The dressing is:

Silk: Brown or black

Tail: a few fibres of bronze mallard

Tip: two turns of flat silver tinsel

Body: Stripped peacock herl. I varnish the body before winding the hackle

Hackle: Blue Dun

Wings: Matching slips taken from Woodcock primaries

Cast to rising trout this fly can be lethal. I probably fish it most often as a middle dropper.

2. My Ginger Sedge

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My Ginger Sedge

I first tied the next pattern as a general sedge imitation about 15 years ago and it has proved to be a consistent killer of fish. It’s easy to tie and uses materials which are readily available.

Hook: all sizes from 8 down to 16, standard wet fly hook such as the Kamasan B175

Tying silk: Brown

Body: Ginger seals fur, dubbed fairly heavily

Rib: UNI Fl. 1/0 thread in either yellow or chartreuse

Body hackle: A good quality ginger cock hackle, palmered

Wings: Cinnamon hen quill

Head hackle: Ginger cock, longer in fibre than the body hackle

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1/0 UNI thread

I like the yellow ribbed version better but the green ones are good in the gloaming. Tied on a size 14 hook and with Woodcock wings it works very well on the rivers too, often fooling large trout as the sun dips below the horizon.

3. Bloody Kate

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A size 12 Bloody Kate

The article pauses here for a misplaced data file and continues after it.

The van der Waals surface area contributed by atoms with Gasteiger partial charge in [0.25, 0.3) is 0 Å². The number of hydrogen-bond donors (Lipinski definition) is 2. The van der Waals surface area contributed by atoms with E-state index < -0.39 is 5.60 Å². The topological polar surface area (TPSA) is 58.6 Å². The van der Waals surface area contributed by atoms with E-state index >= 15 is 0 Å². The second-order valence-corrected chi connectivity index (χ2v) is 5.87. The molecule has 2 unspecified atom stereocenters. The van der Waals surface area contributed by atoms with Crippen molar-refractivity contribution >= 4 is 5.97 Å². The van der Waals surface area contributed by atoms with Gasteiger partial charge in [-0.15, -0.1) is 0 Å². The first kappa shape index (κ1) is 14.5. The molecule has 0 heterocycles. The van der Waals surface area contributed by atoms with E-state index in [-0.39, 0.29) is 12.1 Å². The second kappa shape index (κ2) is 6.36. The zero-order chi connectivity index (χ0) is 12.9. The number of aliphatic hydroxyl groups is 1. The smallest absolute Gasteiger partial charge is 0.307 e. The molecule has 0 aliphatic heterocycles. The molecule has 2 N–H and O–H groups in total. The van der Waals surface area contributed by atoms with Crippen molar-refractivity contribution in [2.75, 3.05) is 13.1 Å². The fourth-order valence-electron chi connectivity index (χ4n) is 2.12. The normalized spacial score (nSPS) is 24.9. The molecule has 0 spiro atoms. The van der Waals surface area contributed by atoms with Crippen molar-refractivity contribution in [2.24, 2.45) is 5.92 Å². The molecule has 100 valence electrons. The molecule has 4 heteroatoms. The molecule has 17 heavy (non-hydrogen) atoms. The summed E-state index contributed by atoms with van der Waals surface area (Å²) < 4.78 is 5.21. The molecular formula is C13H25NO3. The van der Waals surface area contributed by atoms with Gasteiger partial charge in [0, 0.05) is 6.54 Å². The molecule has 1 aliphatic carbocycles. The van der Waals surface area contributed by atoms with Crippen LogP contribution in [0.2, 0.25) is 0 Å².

Next we have the one of my patters which grew out of pottering about at the vice a couple of seasons ago. Back in my native Scotland the Kate McLaren enjoys almost universal use for browns, ‘bows and sea trout. Here in Ireland it is rarely used and while I have boated a few trout on it over the years I can’t say it was a consistent killer. So I started playing around with the tying to try to make it more attractive to the lough trout of Conn and Cullin. Different coloured head hackles were tried and rejected, as were new tails and additional tags. Adding some legs seemed to make an improvement but that is hardly a ground-breaking innovation. I finally hit on this pattern when I substituted the normal GP topping tail with a piece of Globrite no.4. The fly seemed to require more red and I swapped the usual red game hackle and replaced it with a hen hackle dyed fl. scarlet. The result was an instant success and this fly has been a steady supplier of trout for me since its inception. Dark, stormy days with big waves are when I reach for the Bloody Kate.

Hook: heavy weight wet fly, size 12

Silk: black

Tail: a piece of Globrite no.4 floss

Rib: fine oval gold tinsel

Body: black fur

Body hackle: black cock

Head hackle: a long fibred hen hackle dyed fl. scarlet, 4 or 5 turns.

So there you go, 3 flies worth a cast on Lough Conn. Feedback is always welcome so please let me know what you think of these flies and any others here on the blog.

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Brown’s Bay, Lough Conn with Nephin as a backdrop